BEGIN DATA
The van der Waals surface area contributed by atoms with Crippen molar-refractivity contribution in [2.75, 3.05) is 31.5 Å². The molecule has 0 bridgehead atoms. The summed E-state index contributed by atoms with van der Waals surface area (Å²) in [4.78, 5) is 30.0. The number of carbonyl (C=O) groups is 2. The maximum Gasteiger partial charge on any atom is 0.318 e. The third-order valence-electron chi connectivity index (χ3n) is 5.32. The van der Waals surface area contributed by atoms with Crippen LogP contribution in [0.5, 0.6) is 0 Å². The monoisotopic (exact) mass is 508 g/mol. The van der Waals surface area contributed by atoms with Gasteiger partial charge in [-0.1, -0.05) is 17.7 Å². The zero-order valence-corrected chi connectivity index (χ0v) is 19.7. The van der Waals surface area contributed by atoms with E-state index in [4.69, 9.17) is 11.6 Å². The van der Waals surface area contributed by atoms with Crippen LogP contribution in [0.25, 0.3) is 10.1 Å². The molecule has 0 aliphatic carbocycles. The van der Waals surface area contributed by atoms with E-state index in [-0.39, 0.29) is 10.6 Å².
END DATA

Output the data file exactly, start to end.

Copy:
The van der Waals surface area contributed by atoms with Crippen molar-refractivity contribution in [2.75, 3.05) is 31.5 Å². The molecule has 0 bridgehead atoms. The summed E-state index contributed by atoms with van der Waals surface area (Å²) in [4.78, 5) is 30.0. The number of carbonyl (C=O) groups is 2. The maximum Gasteiger partial charge on any atom is 0.318 e. The third-order valence-electron chi connectivity index (χ3n) is 5.32. The van der Waals surface area contributed by atoms with Crippen LogP contribution in [0.5, 0.6) is 0 Å². The monoisotopic (exact) mass is 508 g/mol. The van der Waals surface area contributed by atoms with Gasteiger partial charge in [-0.1, -0.05) is 17.7 Å². The zero-order valence-corrected chi connectivity index (χ0v) is 19.7. The van der Waals surface area contributed by atoms with E-state index in [4.69, 9.17) is 11.6 Å². The van der Waals surface area contributed by atoms with Crippen LogP contribution in [0.25, 0.3) is 10.1 Å². The molecule has 0 aliphatic carbocycles. The van der Waals surface area contributed by atoms with E-state index in [-0.39, 0.29) is 10.6 Å².